Aaron Pool of Gadzooks Enchiladas and Soups on the Perfect Enchiladas and Why Sporks Suck

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Aaron Pool Owner, founder Gadzooks Enchiladas and Soup 3313 N. 7th St. www.gadzooksaz.com

When you hear the word "Gadzooks," you probably don't think of food. Toys, maybe. Or a children's clothing store. But a place for a good meal isn't likely to be the closest association.

"People assume it's going to be shitty," Aaron Pool says of the restaurant's name. "It's not like I planned it like that, but I like to under-promise and over-deliver."

If you've eaten at the quirkily named Gadzooks Enchiladas and Soup in Central Phoenix, you may have noticed a tall skinny guy with a messy mop of hair working the line. He blends in with the rest of the restaurant's staff, but to the surprise of many, he's no employee.

That fresh-faced guy in the gray Gadzooks shirt is Aaron Pool, the restaurant's owner and creator. And, yes, he's still a few years shy of 30.

See also: Lunch Under $10 at Gadzooks Enchiladas and Soups in Phoenix

He knows he's remarkably young to have opened his own restaurant, particularly when you consider that he had no prior experience in the industry. He's also quick to admit it wasn't easy.

The young entrepreneur grew up in the Valley on "Mexican food staples" from longstanding local spots including La Fonda, Carlos O'Brien's, and Macayo's. ("It was basically a lot of cheese," he jokes.) So when he got the idea to open his own fast-casual restaurant, he knew he wanted to something familiar. Everyone else was making tacos and burritos, so Pool came up with a concept for build-your-own enchiladas.

At the time he was just another ambitious business student at ASU's business school but unlike many others, Pool stuck to his plan. After graduating in 2009 he decided not to get his MBA and to take a chance on opening his own restaurant instead.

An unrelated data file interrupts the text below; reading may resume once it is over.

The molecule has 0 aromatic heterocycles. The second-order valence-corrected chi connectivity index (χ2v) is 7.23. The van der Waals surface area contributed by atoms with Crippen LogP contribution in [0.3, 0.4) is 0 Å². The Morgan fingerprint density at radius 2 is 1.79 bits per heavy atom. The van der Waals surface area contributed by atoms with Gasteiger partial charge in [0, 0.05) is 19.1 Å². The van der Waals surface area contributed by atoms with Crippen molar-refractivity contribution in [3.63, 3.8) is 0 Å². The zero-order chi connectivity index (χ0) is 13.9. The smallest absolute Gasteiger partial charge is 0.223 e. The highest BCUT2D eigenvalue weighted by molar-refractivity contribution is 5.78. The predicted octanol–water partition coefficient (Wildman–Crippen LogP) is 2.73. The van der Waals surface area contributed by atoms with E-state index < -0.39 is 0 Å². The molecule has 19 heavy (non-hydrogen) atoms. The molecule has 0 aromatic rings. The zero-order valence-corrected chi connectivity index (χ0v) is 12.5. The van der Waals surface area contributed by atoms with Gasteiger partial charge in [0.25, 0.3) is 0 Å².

Fast-forward two years and Pool had made little headway. He says he was still living in Tempe and failing to find investors. The recent grad says he nearly gave up, but he had two fans that wouldn't let that happen: his parents.

"They were the only two supporters I had," Pool says. "They're the reason I kept going."

He moved back home and kept working, spending days a time cooking food from Ranch Market and trying to perfect the menu for his dream enchiladas joint. Though he'd written a business plan and a working menu, Pool says, he had no idea how to execute any of the dishes. He came up with all the recipes himself through trial and error in his parent's home kitchen.

Finally in April 2013 -- thanks to a local bank willing to take a chance on Pool's dream -- he opened Gadzooks in a building that used to house a dress store.

In the year since opening, the restaurant's been successful with the Central Phoenix neighborhood, thanks in large part to the restaurant's affordability and handcrafted food. Pool's come a long way from when he first tried to make a tortilla and somehow caused a doughy explosion. Gadzoook's menu features his own recipes for everything from Modelo-braised bison and salsa verde to green chile pork shoulder and vinaigrette slaw.

"This is Mexican food I'd put up against anyone in the Valley," he says.

Five words to describe Gadzooks: Surprisingly well executed customizable enchiladas.

One thing you want everyone to know about the restaurant: Festival tacos aren't on the menu. Order those. They will blow your mind.

What's your favorite item on the menu? Enchiladas. Start with our freshly pressed corn tortillas: one guajillo braised short rib beef, one tomatillo chicken. Christmas sauce: red and green. Both cheeses: Chihuahua and Asadero. Honey Vinaigrette Slaw on top, habanero lava, jalapeño ranch, and cotjia cheese. Over easy egg on top. It's a flavor and texture explosion in the mouth. It's like the first time, every time.

Describe the qualities of a perfect enchiladas: The layering of flavors and textures. Starts with a freshly made tortilla. Corn masa that is actually ground the same day, not from dry powder. Every ingredient needs to have it's own unique flavor profile. From the tanginess of the tomatillo chicken or richness of the Modelo-braised bison filling, to the smokiness and depth of the red sauce, the creaminess of the asadero cheese, sweetness and crunch of the honey vinagrette slaw, freshness of the jalapeño ranch, and saltiness of the cotija cheese. Layering contrasting flavors and textures yields great enchiladas.

Name your three favorite kinds of soup: Cream of broccoli, really good clam chowder, and I use a lot of milk in my oatmeal so I would call that a soup.

Enchiladas are to soup asumbrellas are to brooms. They both have sticks and that's about it. Enchiladas and soup are foods; that's where the similarities end.